Another victory for Jayalalithaa

Published : Feb 13, 2004 00:00 IST

A Special Court acquits Chief Minister Jayalalithaa in the SPIC-TIDCO disinvestment case, saying the CBI charge-sheet has failed to prove the corruption case beyond doubt.

IN yet another legal victory for Tamil Nadu Chief Minister Jayalalithaa, a Special Court in Chennai acquitted her and two others on January 23 in the Rs.28.29-crore SPIC-TIDCO disinvestment case. On November 24, 2003, the Supreme Court upheld a Madras High Court verdict acquitting her in the two TANSI cases. All these cases relate to the corruption charges against her.

The Central Bureau of Investigation (CBI) had charge-sheeted Jayalalithaa on August 18, 2000, in the SPIC-TIDCO disinvestment case. It relates to the decision of the Tamil Nadu Industrial Development Corporation (TIDCO), a State government undertaking, in 1992 to renounce its rights in the Southern Petrochemcial Industries Corporation (SPIC) in favour of M.A. Chidambaram and A.C. Muthiah, then its Chairman and Vice-Chairman respectively. Jayalalithaa was the Chief Minister at that time, heading the All India Anna Dravida Munnetra Kazhagam (AIADMK) government. The accused in the case other than Jayalalithaa were C. Ramachandran, formerly Industries Secretary and Chairman and Managing Director of TIDCO, and Muthiah. Chidambaram, Muthiah's father, passed away in January 2000.

Special Judge R. Rajamanickam, who gave his ruling in a crowded court hall, acquitted Ramachandran and Muthiah as well. He said that the CBI had failed to prove the case beyond reasonable doubt and hence awarded the benefit of the doubt to the accused. He found all the accused not guilty. The Special Judge held that the sanction granted for prosecuting Jayalalithaa and Ramachandran was not valid.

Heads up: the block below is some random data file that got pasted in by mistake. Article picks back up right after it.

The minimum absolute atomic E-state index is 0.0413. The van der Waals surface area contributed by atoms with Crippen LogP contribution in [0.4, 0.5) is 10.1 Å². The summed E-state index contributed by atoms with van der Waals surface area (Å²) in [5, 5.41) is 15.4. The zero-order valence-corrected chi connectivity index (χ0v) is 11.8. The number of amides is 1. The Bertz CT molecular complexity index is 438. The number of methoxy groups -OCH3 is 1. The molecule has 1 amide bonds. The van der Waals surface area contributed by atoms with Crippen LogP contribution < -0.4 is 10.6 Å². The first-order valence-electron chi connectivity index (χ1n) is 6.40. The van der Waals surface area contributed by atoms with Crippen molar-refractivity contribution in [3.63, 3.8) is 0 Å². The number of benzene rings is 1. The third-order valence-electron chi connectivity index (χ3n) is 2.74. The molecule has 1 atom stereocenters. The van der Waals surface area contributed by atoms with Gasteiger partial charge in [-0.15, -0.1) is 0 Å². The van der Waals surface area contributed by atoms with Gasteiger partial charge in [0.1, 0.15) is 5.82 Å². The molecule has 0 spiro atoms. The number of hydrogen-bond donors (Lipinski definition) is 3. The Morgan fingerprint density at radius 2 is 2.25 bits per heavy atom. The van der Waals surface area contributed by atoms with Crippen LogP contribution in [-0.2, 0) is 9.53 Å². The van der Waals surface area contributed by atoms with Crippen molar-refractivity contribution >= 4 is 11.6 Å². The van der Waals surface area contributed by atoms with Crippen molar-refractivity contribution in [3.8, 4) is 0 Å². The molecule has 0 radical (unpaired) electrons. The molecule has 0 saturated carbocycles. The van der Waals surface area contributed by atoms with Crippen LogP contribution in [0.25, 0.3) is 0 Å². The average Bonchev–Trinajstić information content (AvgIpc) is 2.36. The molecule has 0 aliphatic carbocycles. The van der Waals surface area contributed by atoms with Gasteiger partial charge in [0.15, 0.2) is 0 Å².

The CBI charge-sheet said that Jayalalithaa and Ramachandran, an Indian Administrative Service (IAS) officer, plotted a criminal conspiracy during 1991-92 with Chidambaram and Muthiah, reversed the decision of the previous Dravida Munnetra Kazhagam (DMK) government, and facilitated Chidambaram becoming SPIC's Chairman and gaining control over the company. The DMK government headed by M. Karunanidhi had decided that the State Chief Secretary should be SPIC Chairman because it was a joint venture undertaking of TIDCO and M.A. Chidambaram and Associates. TIDCO had a majority shareholding of 26 per cent in SPIC.

According to the charge-sheet, Jayalalithaa and Ramachandran permitted TIDCO to renounce in favour of Chidambaram and Muthiah its rights with regard to 2,03,320 zero-conversion bonds (ZCBs) worth Rs.12.37 crores although under the prevailing rate of Rs.2,000 for one ZCB, a price of Rs.40.66 crores was warranted. As a result, the State government sustained a loss of Rs.28.29 crores, and Chidambaram and Muthiah derived corresponding financial advantage, it said (Frontline, September 15, 2000, and January 15, 1993).

The accused were arraigned for offences under Section 120-B (criminal conspiracy) of the Indian Penal Code (IPC) read with Sections13 (2) and 13 (1)(d) of the Prevention of Corruption Act (PCA). The PCA sections deal with criminal misconduct by a public servant. Muthiah was also charged with offences under Section 109 (abetment) of the IPC.

The case has periodically hit media headlines since Janata Party president Subramanian Swamy filed a public interest petition demanding a CBI probe into the alleged loss to the government.

Justice Y. Venkatachalam of the Madras High Court, on December 15, 1997, directed Jayalalithaa, Chidambaram and Muthiah to pay Rs.28.29 crores to the State government within six months for the losses suffered because of the "collusive" deal. He accepted the DMK government's statement filed in the court that the government had sustained a loss in the transaction. Justice Venkatachalam directed the CBI to investigate the matter and quashed a Government Order (GO) of March 1992 (when Jayalalithaa was Chief Minister) for the renunciation. The Judge said that the court considered her action "an act of privatisation of SPIC", adding that "this type of action has to be dealt with firmly".